Archaeologists have unearthed two new temples in the Doric style in Paestum, an ancient Greek colony in southern Italy.
The temples were part of Magna Graecia (Great Greece), a thriving group of ancient Greek cities in southern Italy that date back to the eighth century BC. When the Romans conquered the ancient Greek colony of Poseidonia in 273 BC, they renamed the city Paestum.
Experts discovered two superimposed Greek temples of the Doric order next to its ancient walls, a few meters from the Mediterranean Sea, in addition to those already known, such as Hera’s or Poseidon’s, two of the best preserved from antiquity.
The first, located in 2019 but investigated three years later, has been dated to the first decades of the 5th century BC and, due to its characteristics and dimensions, represents “a unique case in Doric religious architecture.”
The remains of the temples were uncovered at the archaeological site of Paestum, which is located on the western coast of southern Italy in the province of Salerno in the region of Campania, the country’s Ministry of Culture announced.
According to the ministry, the latest discovery adds to our understanding of the ancient settlement and the evolution of Doric architecture in Poseidonia and Magna Graecia as a whole. The findings significantly expand our knowledge of the city’s layout, for example.
Tiziana D’Angelo, the director of the Archaeological Park of Paestum and Velia, described the discoveries as “exceptional” in a press release, saying they provide key new evidence that will help to reconstruct the ancient history of Poseidonia.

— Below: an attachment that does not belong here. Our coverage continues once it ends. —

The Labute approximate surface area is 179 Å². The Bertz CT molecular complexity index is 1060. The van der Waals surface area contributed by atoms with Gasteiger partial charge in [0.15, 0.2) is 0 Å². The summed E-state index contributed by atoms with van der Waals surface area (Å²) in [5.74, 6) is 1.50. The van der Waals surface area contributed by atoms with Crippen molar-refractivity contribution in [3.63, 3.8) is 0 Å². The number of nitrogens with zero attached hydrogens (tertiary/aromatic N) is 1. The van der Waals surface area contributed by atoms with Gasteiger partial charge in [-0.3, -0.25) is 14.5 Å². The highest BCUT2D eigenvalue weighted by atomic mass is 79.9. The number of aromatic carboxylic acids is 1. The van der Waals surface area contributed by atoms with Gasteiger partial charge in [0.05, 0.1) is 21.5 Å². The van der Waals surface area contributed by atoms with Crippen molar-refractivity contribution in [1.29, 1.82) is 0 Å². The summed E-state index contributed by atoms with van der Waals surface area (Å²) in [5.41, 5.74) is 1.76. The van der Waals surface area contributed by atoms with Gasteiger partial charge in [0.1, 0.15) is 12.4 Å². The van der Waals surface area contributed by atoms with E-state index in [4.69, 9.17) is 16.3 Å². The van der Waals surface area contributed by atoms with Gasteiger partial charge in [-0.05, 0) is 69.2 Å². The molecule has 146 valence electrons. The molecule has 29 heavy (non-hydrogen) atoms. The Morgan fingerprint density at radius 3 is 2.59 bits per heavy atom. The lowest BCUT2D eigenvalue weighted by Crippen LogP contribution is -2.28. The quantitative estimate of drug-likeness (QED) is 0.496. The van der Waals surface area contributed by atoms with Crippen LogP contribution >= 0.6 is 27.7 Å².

Today, Only some parts of the stylobate, the surface that supports the columns, and the crepidoma, the stepped platform on which the entire building rests, are preserved. The temple measured 11.60 meters long by 7.60 meters wide surrounded by columns (4×6). It had six columns on the long sides and four on the short. These dimensions and architectural features are unique for a Doric temple.
However, research has led to the discovery of a second temple from the sixth century BC that is “more modest” in size but has “similar” characteristics and may be older.
Archaeologists consider the possibility that this sanctuary collapsed at some point and was replaced by a new temple on top a century later, in a period of strong growth of the ‘polis’.
The Italian Minister of Culture, Gennaro Sangiuliano, acknowledged that these discoveries confirm that “There is still much to excavate and investigate” after “years of inertia” in Paestum, a UNESCO World Heritage site since 1998.
Paestum is thought to have been founded around 600 B.C. by settlers from Sybaris, the most populous city in Magna Graecia. Paestum, originally known as Poseidonia by the Greeks, thrived for approximately two centuries before being conquered by the Lucanians—an Italic tribe—around 400 B.C. The settlement was later conquered by Rome and renamed Paestum in 273 B.C.
Cover Photo: Ministura della Cultura Italia